• 1 big pinch of fresh basil, cilantro or parsley, roughly chopped (optional)
  • Trim: roughly trim the green beans and roughly chop the herb (if using).

  • Steam: fill a medium saucepan with 2” of water and bring to boil over medium heat. Place the green beans (fresh or frozen) into a steamer basket over the boiling water, cover, and cook for 10 minutes or until tender. Let cool slightly. Reserve steamer water.

  • Puree: transfer the green beans and herb to a blender or food processor and puree for 1-2 minutes or until smooth, adding liquid in 1/4 cup increments if needed until you reach your desired consistency.

  • Eat: serve to baby or freeze for later.

Age: 4-6 months and up

Yield: 16 ounces

Storage: Fridge – store in an airtight container in the fridge for up to 4 days or in the freezer for up to 4 months.

Adding Spices: you can add a big pinch of roughly chopped basil, cilantro, mint, parsley or chives to this puree before blending. 




Freezer Tray

Stasher Storage Bag

Bumkins Grip Plate

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Green Beans for Babies - Can Babies Eat Green Beans? First Foods

When can babies eat green beans or string beans?

Green beans, sometimes known as string beans, may be introduced as soon as baby is ready to start solids, which is generally around 6 months of age.

Where do green beans come from?

Green beans are snap beans—a sprawling family of legumes whose tender pods are eaten before their tiny seeds mature and swell from soaking up sun and water. Snap beans go by different common names depending on the variety. Aside from green beans, there are bush beans, pole beans, string beans, and wax beans, to name a few. While green beans might be the most widely recognized, snap beans actually range in color, from red to purple to yellow, even speckled and striated. All trace back to the common bean that was cultivated by Indigenous people of Central and South America for thousands of years before colonizers took the seeds to Europe. There, exotl (the Nahuatl name for the string-like beans) became ejote in Spanish, and domestication and global trade led to the many varieties eaten around the world today.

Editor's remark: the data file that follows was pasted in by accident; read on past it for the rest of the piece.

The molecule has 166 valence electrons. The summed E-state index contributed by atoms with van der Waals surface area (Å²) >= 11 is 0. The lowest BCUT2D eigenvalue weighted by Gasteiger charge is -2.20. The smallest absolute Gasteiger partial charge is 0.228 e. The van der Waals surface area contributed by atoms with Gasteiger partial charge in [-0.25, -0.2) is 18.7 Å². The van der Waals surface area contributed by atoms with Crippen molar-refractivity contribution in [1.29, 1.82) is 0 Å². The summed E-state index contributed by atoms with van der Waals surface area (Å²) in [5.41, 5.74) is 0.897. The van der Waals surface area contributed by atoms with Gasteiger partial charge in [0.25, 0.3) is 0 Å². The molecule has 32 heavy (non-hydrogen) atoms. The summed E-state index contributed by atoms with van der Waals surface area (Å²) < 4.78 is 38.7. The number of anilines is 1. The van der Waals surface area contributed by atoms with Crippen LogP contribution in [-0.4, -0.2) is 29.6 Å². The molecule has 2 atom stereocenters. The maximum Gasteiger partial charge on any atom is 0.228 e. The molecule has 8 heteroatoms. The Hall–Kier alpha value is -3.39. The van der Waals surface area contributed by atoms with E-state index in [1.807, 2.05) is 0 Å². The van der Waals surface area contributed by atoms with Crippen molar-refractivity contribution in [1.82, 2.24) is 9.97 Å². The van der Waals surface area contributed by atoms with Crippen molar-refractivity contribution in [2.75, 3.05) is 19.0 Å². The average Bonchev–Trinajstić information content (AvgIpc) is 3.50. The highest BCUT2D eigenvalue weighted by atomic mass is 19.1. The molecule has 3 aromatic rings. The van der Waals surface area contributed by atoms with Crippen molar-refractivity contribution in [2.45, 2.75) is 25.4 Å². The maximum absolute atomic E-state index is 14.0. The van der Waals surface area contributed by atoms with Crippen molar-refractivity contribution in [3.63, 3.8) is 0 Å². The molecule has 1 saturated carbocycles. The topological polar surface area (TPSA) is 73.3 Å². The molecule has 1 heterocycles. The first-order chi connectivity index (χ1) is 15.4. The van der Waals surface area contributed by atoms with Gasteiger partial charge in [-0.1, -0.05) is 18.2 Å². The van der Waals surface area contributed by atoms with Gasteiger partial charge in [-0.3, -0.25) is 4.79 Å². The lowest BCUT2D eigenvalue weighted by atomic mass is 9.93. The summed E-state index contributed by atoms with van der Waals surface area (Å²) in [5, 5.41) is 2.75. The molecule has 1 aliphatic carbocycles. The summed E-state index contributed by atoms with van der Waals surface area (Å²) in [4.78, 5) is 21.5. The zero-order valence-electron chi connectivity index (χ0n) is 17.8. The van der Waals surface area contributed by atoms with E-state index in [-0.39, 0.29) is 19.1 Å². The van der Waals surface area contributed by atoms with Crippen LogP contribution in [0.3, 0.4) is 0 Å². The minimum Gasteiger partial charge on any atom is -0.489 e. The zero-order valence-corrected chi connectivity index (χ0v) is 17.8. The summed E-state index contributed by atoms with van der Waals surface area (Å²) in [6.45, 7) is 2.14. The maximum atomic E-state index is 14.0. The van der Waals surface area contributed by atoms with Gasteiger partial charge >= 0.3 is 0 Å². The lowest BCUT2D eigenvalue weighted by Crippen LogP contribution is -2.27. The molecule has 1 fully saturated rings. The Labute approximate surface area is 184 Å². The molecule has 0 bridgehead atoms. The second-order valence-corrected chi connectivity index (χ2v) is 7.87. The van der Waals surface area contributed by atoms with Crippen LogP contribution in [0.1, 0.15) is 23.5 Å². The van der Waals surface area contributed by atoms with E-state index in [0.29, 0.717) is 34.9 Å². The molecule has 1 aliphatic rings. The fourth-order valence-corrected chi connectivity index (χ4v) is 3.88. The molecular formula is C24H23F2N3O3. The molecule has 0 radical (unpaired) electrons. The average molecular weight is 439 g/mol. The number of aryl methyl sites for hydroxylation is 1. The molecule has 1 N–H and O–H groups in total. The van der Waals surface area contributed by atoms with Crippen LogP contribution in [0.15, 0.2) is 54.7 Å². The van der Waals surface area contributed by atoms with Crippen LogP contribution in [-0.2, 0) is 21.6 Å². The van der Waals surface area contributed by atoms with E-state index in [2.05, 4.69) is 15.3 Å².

Are green beans healthy for babies?

Yes. Green beans are an excellent source of vitamin K—an essential nutrient that plays a key role in blood clotting. They also contain vitamin A (for healthy eyesight and immune systems) and vitamin C, a critical nutrient that helps our bodies absorb iron from plant-based foods, which is important for babies at this stage in their lives. 1 Lastly, green beans help fuel your baby’s body with protein and move things along in the digestive tract thanks to plenty of fiber within the tender pods.

You may have heard that green beans and other edible plants (arugula, beets, carrots, lettuce, spinach, and squash to name a few) contain nitrates—naturally occurring chemicals which, if consumed in large amounts, can negatively affect oxygen levels in our blood.2  Babies—and particularly babies younger than 3 months of age—may be more susceptible to nitrates.3

So are green beans safe for babies starting solids? Yes. Both the American Academy of Pediatrics and the European Food Safety Authority has found that the level of nitrates in vegetables is not a concern for most children, and nitrates from vegetables appear to be less of a concern for babies older than 6 months of age.4 5 Therefore, we believe that the benefits of eating vegetables as part of a varied diet of fresh foods outweigh the risks of excess nitrate exposure from vegetables. 6 If you’re worried, nitrate exposure can be reduced by avoiding deli meats (and other processed meats) and well water, which can be high in nitrates.7 8

Frozen and fresh green beans have similar nutritional content. If you’re in a pinch, frozen green beans are a nutritious and economical option.

Are green beans a common choking hazard for babies?

Yes. Green beans are tough for babies to chew, plus pre-cut green beans and other cylindrical varieties of snap beans are very similar in diameter to the trachea at this early stage in life. To minimize the risk, cut lengthwise or offer your child a whole string bean to munch on. Bigger is often safer!

For more information, visit our section on gagging and choking and familiarize yourself with common choking hazards.

Are green beans a common allergen?

No. Green bean allergies are rare, though not unheard of and, in theory, an individual can be allergic to any food.9 As you would when introducing any new food, start by offering a small quantity on its own for the first couple of servings. If there is no adverse reaction, gradually increase the quantity over future meals.

How do you prepare green beans for babies with baby-led weaning?